Widow mother of firemen outraged at politicians who voted ‘no’ to Hurricane Sandy relief bill: ‘Absolutely disgraceful’

By Kerry Burke and Bill Hutchinson New York Daily News

A widowed mother of two hero firefighters killed on 9/11 says she has been left heartbroken again — this time by politicians balking at approving Hurricane Sandy funds to rebuild her flood-damaged home.

Maureen Haskell, 68, of Seaford, L.I., was thrust into the spotlight Friday when Rep. Peter King (R.-L.I.) pleaded with fellow members of Congress to approve a funding package aimed at helping storm-ravaged victims like Haskell.

“It’s absolutely disgraceful. It breaks my heart,” Haskell said of the 67 Republicans who voted no Friday on a $9.7 billion first-phase funding package for Sandy victims.

House Speaker John Boehner (R-Ohio) unexpectedly tabled the funding vote earlier last week due to a dispute with other House Republicans, angering local politicians, including King. “Everybody plays by the rules… except for tonight, when the rug is pulled out from under us,” King said on the House floor after Boehner tabled the vote on the funding package.

The measure was eventually passed by the House Friday with a vote of 354-67.

Boehner has promised to put a larger $60.4 billion Sandy aid package up for a vote on Jan. 15. But the political hijinks has left storm victims like Haskell bitter and worried they might get left in a lurch by Washington.

“There are people living in tents on Staten Island in 25-degree weather. This is not a third-world country,” Haskell told The News.

Compounding Haskell’s anger is the fact that she has paid years of premiums on her flood insurance and has yet to be given an answer about her claim.

Money from the passage of Friday’s funding package will go strictly to the ailing federal flood insurance program to pay the legitimate claims of Sandy victims.

“I haven’t heard a word. I’ve had no contact with the flood adjuster,” said Haskell. “We need to rebuild. … It has been really frustrating. I have no place of my own to live. I have no money.”

Haskell, a mother of five children, has had enough tragedy in her life. Her sons, FDNY firefigthers Tommy and Timmy Haskell, were killed while helping to evacuate the World Trade Center in 2001. Her husband, who was also a firefighter, died two decades ago, and she has survived two bouts with breast cancer.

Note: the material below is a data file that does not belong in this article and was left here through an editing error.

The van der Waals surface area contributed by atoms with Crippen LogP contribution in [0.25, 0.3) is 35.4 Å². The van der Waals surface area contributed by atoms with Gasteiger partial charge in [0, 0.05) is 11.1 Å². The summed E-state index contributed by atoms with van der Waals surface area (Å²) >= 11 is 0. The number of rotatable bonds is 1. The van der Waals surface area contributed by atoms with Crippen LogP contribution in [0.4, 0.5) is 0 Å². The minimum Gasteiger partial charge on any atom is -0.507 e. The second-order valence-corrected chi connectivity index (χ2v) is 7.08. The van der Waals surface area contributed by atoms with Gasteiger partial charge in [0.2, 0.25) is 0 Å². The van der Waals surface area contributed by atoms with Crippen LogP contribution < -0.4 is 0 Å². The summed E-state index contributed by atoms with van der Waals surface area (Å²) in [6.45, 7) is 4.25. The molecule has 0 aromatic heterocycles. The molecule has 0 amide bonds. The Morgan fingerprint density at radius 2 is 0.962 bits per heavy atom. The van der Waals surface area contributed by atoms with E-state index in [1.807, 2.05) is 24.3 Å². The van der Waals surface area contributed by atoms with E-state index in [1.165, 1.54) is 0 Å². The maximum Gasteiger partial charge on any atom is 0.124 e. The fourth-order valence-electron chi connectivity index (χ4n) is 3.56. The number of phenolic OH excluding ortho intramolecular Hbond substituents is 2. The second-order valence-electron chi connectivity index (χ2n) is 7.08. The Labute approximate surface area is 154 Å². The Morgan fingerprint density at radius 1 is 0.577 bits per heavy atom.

Her house was first damaged by Hurricane Irene in 2011 — and it took her months to get it back in shape.

“How do I know I’m going to have enough to rebuild, I’m getting very nervous,” she said. “We paid our premiums for years. Why? I don’t know what’s wrong with these politicians.”

She said she was at her waterfront home when Hurricane Sandy hit Oct. 29 and that neighbors helped her flee the rising floodwaters.

“Water is the most powerful force in nature. I was scared. It sounded like a freight train underneath my house,” Haskell said.

Now Haskell fears her house has been structurally compromised. “It has to be torn down and rebuilt,” she said.

A retired Queens court clerk, Haskell said she and her son, Kevin [sic], 42, have been living with her daughter. The belongings she could salvage from her home have been packed into a storage locker.

“Thank God I have my daughter,” Haskell said.

King didn’t mention Haskell by name in his impassioned speech to his congressional colleagues, but described a Long Island mother of two sons who died in 9/11 as being among those New Yorkers hurting the most.

“I speak for every victim of Sandy,” Haskell said. “Where’s the money?”

Both Haskell and King questioned why government aid for Gulf of Mexico victims of Hurricane Katrina received funds to rebuild far faster than Hurricane Sandy victims.

Adding insult to injury was the no vote cast Friday by Rep. Steven Palazzo, a Republican from Biloxi, Miss., whose constituents received quick funds after Katrina.

“This is a bigger catastrophe than Katrina,” Haskell fumed. “Why are people being treated this way? The big officials have turned their backs on all these people. There’s no excuse for it.”

She said the only good news she has received lately is that a bench dedicated to the memory of her hero sons on the boardwalk in Long Island was spared by the hurricane.

“I’ve gotten past feeling cursed but this one really knocked me down,” she said. “I’m not crying as much as I used to. I try to be a strong person. God only gives you what you can handle — but I’ve told God a few times now I’ve reached my limit.

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